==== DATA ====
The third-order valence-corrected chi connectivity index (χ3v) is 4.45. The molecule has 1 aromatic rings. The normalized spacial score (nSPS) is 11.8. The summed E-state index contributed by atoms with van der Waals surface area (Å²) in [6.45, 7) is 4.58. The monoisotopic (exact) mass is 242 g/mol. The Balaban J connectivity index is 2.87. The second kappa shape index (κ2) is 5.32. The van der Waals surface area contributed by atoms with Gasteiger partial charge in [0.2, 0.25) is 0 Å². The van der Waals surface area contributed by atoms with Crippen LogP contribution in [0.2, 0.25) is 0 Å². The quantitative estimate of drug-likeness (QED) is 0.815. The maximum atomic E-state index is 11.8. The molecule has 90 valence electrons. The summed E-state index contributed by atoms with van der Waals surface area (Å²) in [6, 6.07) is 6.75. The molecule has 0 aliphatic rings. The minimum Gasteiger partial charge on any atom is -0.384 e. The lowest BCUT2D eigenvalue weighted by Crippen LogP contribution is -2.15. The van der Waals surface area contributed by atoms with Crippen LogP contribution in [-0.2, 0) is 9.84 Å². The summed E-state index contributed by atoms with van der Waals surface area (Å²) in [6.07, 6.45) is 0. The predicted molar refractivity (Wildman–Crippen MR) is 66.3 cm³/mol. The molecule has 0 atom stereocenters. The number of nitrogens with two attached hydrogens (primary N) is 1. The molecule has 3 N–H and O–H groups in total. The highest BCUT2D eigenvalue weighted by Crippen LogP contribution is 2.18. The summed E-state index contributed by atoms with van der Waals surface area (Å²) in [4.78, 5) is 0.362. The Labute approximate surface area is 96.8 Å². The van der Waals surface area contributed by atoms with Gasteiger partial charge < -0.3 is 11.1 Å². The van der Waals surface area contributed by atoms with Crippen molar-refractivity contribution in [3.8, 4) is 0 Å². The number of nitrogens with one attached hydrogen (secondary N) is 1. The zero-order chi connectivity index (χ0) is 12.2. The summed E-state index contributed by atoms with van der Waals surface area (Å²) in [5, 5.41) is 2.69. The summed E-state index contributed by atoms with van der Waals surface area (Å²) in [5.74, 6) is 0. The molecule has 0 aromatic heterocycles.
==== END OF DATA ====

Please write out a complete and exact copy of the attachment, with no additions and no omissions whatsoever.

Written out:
The third-order valence-corrected chi connectivity index (χ3v) is 4.45. The molecule has 1 aromatic rings. The normalized spacial score (nSPS) is 11.8. The summed E-state index contributed by atoms with van der Waals surface area (Å²) in [6.45, 7) is 4.58. The monoisotopic (exact) mass is 242 g/mol. The Balaban J connectivity index is 2.87. The second kappa shape index (κ2) is 5.32. The van der Waals surface area contributed by atoms with Gasteiger partial charge in [0.2, 0.25) is 0 Å². The van der Waals surface area contributed by atoms with Crippen LogP contribution in [0.2, 0.25) is 0 Å². The quantitative estimate of drug-likeness (QED) is 0.815. The maximum atomic E-state index is 11.8. The molecule has 90 valence electrons. The summed E-state index contributed by atoms with van der Waals surface area (Å²) in [6, 6.07) is 6.75. The molecule has 0 aliphatic rings. The minimum Gasteiger partial charge on any atom is -0.384 e. The lowest BCUT2D eigenvalue weighted by Crippen LogP contribution is -2.15. The van der Waals surface area contributed by atoms with Crippen LogP contribution in [-0.2, 0) is 9.84 Å². The summed E-state index contributed by atoms with van der Waals surface area (Å²) in [6.07, 6.45) is 0. The predicted molar refractivity (Wildman–Crippen MR) is 66.3 cm³/mol. The molecule has 0 atom stereocenters. The number of nitrogens with two attached hydrogens (primary N) is 1. The molecule has 3 N–H and O–H groups in total. The highest BCUT2D eigenvalue weighted by Crippen LogP contribution is 2.18. The summed E-state index contributed by atoms with van der Waals surface area (Å²) in [4.78, 5) is 0.362. The Labute approximate surface area is 96.8 Å². The van der Waals surface area contributed by atoms with Gasteiger partial charge < -0.3 is 11.1 Å². The van der Waals surface area contributed by atoms with Crippen molar-refractivity contribution in [3.8, 4) is 0 Å². The number of nitrogens with one attached hydrogen (secondary N) is 1. The zero-order chi connectivity index (χ0) is 12.2. The summed E-state index contributed by atoms with van der Waals surface area (Å²) in [5, 5.41) is 2.69. The summed E-state index contributed by atoms with van der Waals surface area (Å²) in [5.74, 6) is 0. The molecule has 0 aromatic heterocycles.